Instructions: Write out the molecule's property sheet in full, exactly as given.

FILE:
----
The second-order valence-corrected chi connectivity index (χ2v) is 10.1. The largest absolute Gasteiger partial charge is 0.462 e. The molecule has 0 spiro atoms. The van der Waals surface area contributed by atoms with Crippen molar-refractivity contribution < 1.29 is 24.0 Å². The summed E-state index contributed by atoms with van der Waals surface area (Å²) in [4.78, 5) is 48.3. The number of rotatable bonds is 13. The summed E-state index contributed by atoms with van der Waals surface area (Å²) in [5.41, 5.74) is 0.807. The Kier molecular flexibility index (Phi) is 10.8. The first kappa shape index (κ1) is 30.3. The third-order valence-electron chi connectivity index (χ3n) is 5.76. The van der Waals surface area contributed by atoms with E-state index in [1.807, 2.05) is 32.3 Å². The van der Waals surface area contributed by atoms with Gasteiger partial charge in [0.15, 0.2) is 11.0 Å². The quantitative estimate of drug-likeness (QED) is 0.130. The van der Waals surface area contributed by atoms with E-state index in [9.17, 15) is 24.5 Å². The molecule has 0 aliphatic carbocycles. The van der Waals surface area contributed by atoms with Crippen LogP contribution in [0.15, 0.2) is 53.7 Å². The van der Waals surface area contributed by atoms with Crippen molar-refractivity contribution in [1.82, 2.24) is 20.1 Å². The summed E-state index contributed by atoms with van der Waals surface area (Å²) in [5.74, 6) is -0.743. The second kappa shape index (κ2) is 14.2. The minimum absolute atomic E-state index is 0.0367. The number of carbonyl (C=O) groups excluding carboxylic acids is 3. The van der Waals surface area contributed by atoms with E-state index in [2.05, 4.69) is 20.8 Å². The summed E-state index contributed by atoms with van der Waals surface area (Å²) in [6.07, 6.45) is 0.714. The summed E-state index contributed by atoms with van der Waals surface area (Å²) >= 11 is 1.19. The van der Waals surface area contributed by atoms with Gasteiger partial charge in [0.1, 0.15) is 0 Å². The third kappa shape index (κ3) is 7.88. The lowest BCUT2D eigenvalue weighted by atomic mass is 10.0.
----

The second-order valence-corrected chi connectivity index (χ2v) is 10.1. The largest absolute Gasteiger partial charge is 0.462 e. The molecule has 0 spiro atoms. The van der Waals surface area contributed by atoms with Crippen molar-refractivity contribution < 1.29 is 24.0 Å². The summed E-state index contributed by atoms with van der Waals surface area (Å²) in [4.78, 5) is 48.3. The number of rotatable bonds is 13. The summed E-state index contributed by atoms with van der Waals surface area (Å²) in [5.41, 5.74) is 0.807. The Kier molecular flexibility index (Phi) is 10.8. The first kappa shape index (κ1) is 30.3. The third-order valence-electron chi connectivity index (χ3n) is 5.76. The van der Waals surface area contributed by atoms with E-state index in [1.807, 2.05) is 32.3 Å². The van der Waals surface area contributed by atoms with Gasteiger partial charge in [0.15, 0.2) is 11.0 Å². The quantitative estimate of drug-likeness (QED) is 0.130. The van der Waals surface area contributed by atoms with E-state index in [9.17, 15) is 24.5 Å². The molecule has 0 aliphatic carbocycles. The van der Waals surface area contributed by atoms with Crippen LogP contribution in [0.15, 0.2) is 53.7 Å². The van der Waals surface area contributed by atoms with Crippen molar-refractivity contribution in [1.82, 2.24) is 20.1 Å². The summed E-state index contributed by atoms with van der Waals surface area (Å²) in [5.74, 6) is -0.743. The second kappa shape index (κ2) is 14.2. The minimum absolute atomic E-state index is 0.0367. The number of carbonyl (C=O) groups excluding carboxylic acids is 3. The van der Waals surface area contributed by atoms with E-state index in [2.05, 4.69) is 20.8 Å². The summed E-state index contributed by atoms with van der Waals surface area (Å²) in [6.07, 6.45) is 0.714. The summed E-state index contributed by atoms with van der Waals surface area (Å²) >= 11 is 1.19. The van der Waals surface area contributed by atoms with Gasteiger partial charge in [0.1, 0.15) is 0 Å². The third kappa shape index (κ3) is 7.88. The lowest BCUT2D eigenvalue weighted by atomic mass is 10.0.